“Every time [Wolf Point] have been in a bind for transportation, we have stepped up,” dean of students Jeff Whitmus said.
Written by John Plestina
A Wolf Point resident asked the city council Monday, June 16, to consider allowing him to establish weekly swap meets in Sherman Park.
Eric Johannasen said he envisions more high-end merchandise, services being showcased and clientele than are available at flea markets. He said he is considering music at the swap meets and providing portable restroom facilities.
Johannasen said he would like to start having swap meets, possibly about the beginning of August, as a test for his proposal for monthly swap meets in Sherman Park. He also said he plans to ask the Fort Peck Tribes for the use of the new activity center during winter months.
“We’re always looking for economic stimulus in the city,” Johannasen said. “It’s always good to bring people in for business purposes.
Mayor Chris Dschaak said Johannasen’s proposal could be doable, but there would be required fees and proof of liability insurance.
Dschaak said the parks, recreation, cemetery and tree committee will consider the proposal. That committee will then make a recommendation to the council.
Written by John Plestina
In the wake of a recent decision by the Wolf Point School board to discontinue the preschool program due to funding not being available, school trustees discussed a proposal by Gov. Steve Bullock for the state to fund preschool programs statewide Tuesday, June 10.
Bullock unveiled his “Early Edge” proposal in January to fund early-childhood education in Montana and seeks public support. He plans to submit the proposal to the 2015 Legislature.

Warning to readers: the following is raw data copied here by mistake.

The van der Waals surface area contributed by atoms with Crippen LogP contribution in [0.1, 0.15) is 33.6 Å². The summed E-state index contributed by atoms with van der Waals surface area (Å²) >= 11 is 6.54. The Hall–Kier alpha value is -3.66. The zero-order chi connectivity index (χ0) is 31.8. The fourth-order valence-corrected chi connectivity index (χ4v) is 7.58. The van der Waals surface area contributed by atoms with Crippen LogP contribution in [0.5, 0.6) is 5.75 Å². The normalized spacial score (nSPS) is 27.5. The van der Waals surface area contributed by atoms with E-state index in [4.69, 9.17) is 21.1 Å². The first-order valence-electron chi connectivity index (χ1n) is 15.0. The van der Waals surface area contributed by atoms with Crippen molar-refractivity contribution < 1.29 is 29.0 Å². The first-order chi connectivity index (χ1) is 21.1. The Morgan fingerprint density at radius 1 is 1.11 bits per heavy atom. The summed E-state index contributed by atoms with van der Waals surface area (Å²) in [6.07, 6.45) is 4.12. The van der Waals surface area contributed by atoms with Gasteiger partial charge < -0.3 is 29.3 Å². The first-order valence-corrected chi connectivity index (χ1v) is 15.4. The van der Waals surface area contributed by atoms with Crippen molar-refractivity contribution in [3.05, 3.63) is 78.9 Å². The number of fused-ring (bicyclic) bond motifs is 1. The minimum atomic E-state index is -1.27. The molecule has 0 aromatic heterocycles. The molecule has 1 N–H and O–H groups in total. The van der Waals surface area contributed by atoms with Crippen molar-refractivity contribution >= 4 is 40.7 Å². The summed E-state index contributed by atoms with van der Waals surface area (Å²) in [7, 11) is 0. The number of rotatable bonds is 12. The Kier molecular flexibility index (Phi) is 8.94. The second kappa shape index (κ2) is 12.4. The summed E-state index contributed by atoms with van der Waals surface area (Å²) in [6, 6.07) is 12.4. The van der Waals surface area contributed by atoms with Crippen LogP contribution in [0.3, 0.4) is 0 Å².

Montana is one of only nine states with no significant publicly funded preschool or early-childhood education program.
Bullock’s proposal calls for expanding access to pre-kindergarten programs among low-income families, improving standards for early-childhood education providers, strengthening the early-childhood workforce and preparing all children for kindergarten.
In 2013, the Bullock administration and state Superintendent of Public Instruction Denise Juneau applied for a $37 million federal grant from the Obama administration, to help fund early-childhood education. Montana was not one of six states that were awarded grants totaling $280 million.
Wolf Point School board chairman Martin DeWitt praised the Bullock’s efforts during the school board meeting Tuesday, June 10.
DeWitt cast the sole vote to keep the district’s preschool program during a special school board meeting where the trustees were cutting the budget.
Ninety percent of brain development occurs before age 5 and early childhood education programs aid in development.
According to state statistics, at-risk children who do not participate in high-quality early education are: 25 percent more likely to drop out of school; 40 percent more likely to become a teen parent; 50 percent more likely to be placed in special education; 60 percent more likely to never attend college; and 70 percent more likely to be arrested for a violent crime.
There is an online petition for public support of Bullock’s proposal at http://earlyedge.mt.gov.
Written by Herald-News
The United States Attorney’s Office announced that during a federal court session in Great Falls, June 6, before U.S. District Judge Brian M. Morris, David V. Chaser of the Fort Peck Reservation was sentenced to a term of 54 months imprisonment, three years supervised release and a special assessment of $200.
Chaser was charged with and pleaded to three counts of assault after hitting a man over the head with a glass bottle at a house, then taking its jagged remains and stabbing a woman in the face and neck with it. The injuries barely missed her jugular vein and an important artery, which could have led to massive blood loss or death. Chaser then ran to a nearby gas station where he reported to law enforcement that he had just stabbed someone.
The court sentenced Chaser to 54 months of imprisonment, with three years of supervised release to follow. Because there is no parole in the federal system, the truth in sentencing guidelines mandate that Chaser will likely serve all of the time imposed by the court. In the federal system, he does have the opportunity to shorten the term of custody by earning credit for good behavior. However, this reduction will not exceed 15 percent of the overall sentence.
This investigation was conducted by the Federal Bureau of Investigation and the Fort Peck Tribes Department of Law and Justice.